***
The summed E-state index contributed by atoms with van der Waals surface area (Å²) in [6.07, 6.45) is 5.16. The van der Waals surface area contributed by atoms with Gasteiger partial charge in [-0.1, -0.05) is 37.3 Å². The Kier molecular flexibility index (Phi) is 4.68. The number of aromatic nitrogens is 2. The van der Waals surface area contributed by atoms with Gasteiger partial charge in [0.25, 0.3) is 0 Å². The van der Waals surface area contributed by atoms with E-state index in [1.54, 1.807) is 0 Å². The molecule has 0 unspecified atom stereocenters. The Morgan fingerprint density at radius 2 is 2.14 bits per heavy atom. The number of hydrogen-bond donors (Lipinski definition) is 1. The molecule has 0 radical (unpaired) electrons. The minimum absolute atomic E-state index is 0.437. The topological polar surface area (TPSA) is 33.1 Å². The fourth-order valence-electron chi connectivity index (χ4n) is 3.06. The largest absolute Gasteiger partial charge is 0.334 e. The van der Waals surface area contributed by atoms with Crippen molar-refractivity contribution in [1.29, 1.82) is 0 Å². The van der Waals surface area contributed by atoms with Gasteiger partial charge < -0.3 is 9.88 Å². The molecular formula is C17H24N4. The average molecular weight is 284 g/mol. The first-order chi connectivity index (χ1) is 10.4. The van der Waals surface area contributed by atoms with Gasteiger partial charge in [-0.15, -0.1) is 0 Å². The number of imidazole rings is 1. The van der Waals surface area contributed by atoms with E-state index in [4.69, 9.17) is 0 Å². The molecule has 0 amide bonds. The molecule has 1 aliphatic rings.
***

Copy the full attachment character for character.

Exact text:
The summed E-state index contributed by atoms with van der Waals surface area (Å²) in [6.07, 6.45) is 5.16. The van der Waals surface area contributed by atoms with Gasteiger partial charge in [-0.1, -0.05) is 37.3 Å². The Kier molecular flexibility index (Phi) is 4.68. The number of aromatic nitrogens is 2. The van der Waals surface area contributed by atoms with Gasteiger partial charge in [0.25, 0.3) is 0 Å². The van der Waals surface area contributed by atoms with E-state index in [1.54, 1.807) is 0 Å². The molecule has 0 unspecified atom stereocenters. The Morgan fingerprint density at radius 2 is 2.14 bits per heavy atom. The number of hydrogen-bond donors (Lipinski definition) is 1. The molecule has 0 radical (unpaired) electrons. The minimum absolute atomic E-state index is 0.437. The topological polar surface area (TPSA) is 33.1 Å². The fourth-order valence-electron chi connectivity index (χ4n) is 3.06. The largest absolute Gasteiger partial charge is 0.334 e. The van der Waals surface area contributed by atoms with Crippen molar-refractivity contribution in [1.29, 1.82) is 0 Å². The van der Waals surface area contributed by atoms with Gasteiger partial charge < -0.3 is 9.88 Å². The molecular formula is C17H24N4. The average molecular weight is 284 g/mol. The first-order chi connectivity index (χ1) is 10.4. The van der Waals surface area contributed by atoms with Gasteiger partial charge in [-0.15, -0.1) is 0 Å². The number of imidazole rings is 1. The van der Waals surface area contributed by atoms with E-state index in [4.69, 9.17) is 0 Å². The molecule has 0 amide bonds. The molecule has 1 aliphatic rings.